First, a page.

Look, it’s a new series! I’m hoping to do this sort of catch up post as a bit of a weekly thing. There’s a lot of good stuff that flies around the Twittersphere and so this series of round-up posts is designed to catch some of them that you may have missed and stuff that I think warrants highlighting. And things I, to be frank, just like.

1. It’s been a big week in children’s literature as Malorie Blackman continued to storm the media following her being announced as Children’s Laureate. I’m in great love with what she’s been saying and long may it continue. Here she talks about the need for “more books about non-white children” (a sentiment reinforced here by Tanya Byrne). In a separate article, Blackman discussess how honest sex scenes in books will stop young people learning from p*rn (asterisked solely to prevent errant search results) and I have to say, she’s on point. Very much so. (As is Sarra Manning who is a bit brilliant in this post on the topic.)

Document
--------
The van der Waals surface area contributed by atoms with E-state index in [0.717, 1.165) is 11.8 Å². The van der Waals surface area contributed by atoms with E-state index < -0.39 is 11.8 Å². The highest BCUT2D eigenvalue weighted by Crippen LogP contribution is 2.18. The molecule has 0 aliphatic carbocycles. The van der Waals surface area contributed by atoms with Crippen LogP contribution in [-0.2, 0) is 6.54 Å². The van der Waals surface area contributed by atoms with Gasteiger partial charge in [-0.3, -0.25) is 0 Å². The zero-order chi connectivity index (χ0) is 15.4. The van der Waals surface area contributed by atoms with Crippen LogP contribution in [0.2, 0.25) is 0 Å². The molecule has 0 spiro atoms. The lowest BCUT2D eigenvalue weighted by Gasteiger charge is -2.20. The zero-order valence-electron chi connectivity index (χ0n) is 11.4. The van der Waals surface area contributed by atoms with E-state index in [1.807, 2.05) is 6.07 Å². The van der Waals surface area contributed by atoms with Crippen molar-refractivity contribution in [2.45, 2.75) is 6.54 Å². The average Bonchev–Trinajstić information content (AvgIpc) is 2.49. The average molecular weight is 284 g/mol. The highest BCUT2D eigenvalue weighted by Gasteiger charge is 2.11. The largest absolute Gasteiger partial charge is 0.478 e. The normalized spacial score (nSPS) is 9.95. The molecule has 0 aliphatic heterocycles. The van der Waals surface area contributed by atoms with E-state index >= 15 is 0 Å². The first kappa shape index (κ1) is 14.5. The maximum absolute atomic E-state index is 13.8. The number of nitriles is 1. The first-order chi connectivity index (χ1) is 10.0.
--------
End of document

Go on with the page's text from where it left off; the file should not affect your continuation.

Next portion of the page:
2. Related to the above, there’s been a flurry of interesting posts relating to the issue of diversity in children’s literature. The new issue of Write4Children came out and it was a themed issue on diversity. The range of topics covered, and the skill that they’re covered in, is massively impressive and I’d urge you to have a long look through it. In addition to this, there’s been some interesting blog posts on the topic of diversity. I was particularly struck by this heartfelt and vital post from Rhino Reads “Mommy, Mama and Me and the importance of diversity in children’s books”.

3. In the land of picture books, this article on reading wordless picture books is really interesting (and lavishly illustrated which is always a plus). And I discovered the best / most bonkers range of children’s board books ever! Have you touched these? Are they amazing? Are they terrifying? I need to know!

See you next week 🙂

Everything else